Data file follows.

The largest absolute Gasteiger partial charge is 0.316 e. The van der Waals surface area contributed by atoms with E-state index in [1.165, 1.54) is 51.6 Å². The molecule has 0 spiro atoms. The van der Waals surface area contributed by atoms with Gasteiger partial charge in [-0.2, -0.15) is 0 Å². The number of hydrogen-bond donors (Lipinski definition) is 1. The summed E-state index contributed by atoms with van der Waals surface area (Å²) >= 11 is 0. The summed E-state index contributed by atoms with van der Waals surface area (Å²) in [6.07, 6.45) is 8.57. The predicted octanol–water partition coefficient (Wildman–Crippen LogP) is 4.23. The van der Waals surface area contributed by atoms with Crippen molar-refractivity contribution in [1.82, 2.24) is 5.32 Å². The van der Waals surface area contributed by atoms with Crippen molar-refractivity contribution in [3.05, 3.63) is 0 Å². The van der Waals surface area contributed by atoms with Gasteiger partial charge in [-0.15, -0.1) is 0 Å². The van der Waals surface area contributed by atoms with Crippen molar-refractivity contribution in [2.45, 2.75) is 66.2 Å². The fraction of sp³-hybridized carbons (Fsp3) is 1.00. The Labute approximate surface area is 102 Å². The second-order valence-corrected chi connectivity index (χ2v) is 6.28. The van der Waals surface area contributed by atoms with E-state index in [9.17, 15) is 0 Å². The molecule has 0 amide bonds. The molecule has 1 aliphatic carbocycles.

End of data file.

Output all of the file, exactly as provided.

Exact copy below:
The largest absolute Gasteiger partial charge is 0.316 e. The van der Waals surface area contributed by atoms with E-state index in [1.165, 1.54) is 51.6 Å². The molecule has 0 spiro atoms. The van der Waals surface area contributed by atoms with Gasteiger partial charge in [-0.2, -0.15) is 0 Å². The number of hydrogen-bond donors (Lipinski definition) is 1. The summed E-state index contributed by atoms with van der Waals surface area (Å²) >= 11 is 0. The summed E-state index contributed by atoms with van der Waals surface area (Å²) in [6.07, 6.45) is 8.57. The predicted octanol–water partition coefficient (Wildman–Crippen LogP) is 4.23. The van der Waals surface area contributed by atoms with Crippen molar-refractivity contribution in [1.82, 2.24) is 5.32 Å². The van der Waals surface area contributed by atoms with Crippen molar-refractivity contribution in [3.05, 3.63) is 0 Å². The van der Waals surface area contributed by atoms with Gasteiger partial charge in [-0.15, -0.1) is 0 Å². The van der Waals surface area contributed by atoms with Crippen molar-refractivity contribution in [2.45, 2.75) is 66.2 Å². The fraction of sp³-hybridized carbons (Fsp3) is 1.00. The Labute approximate surface area is 102 Å². The second-order valence-corrected chi connectivity index (χ2v) is 6.28. The van der Waals surface area contributed by atoms with E-state index in [9.17, 15) is 0 Å². The molecule has 0 amide bonds. The molecule has 1 aliphatic carbocycles.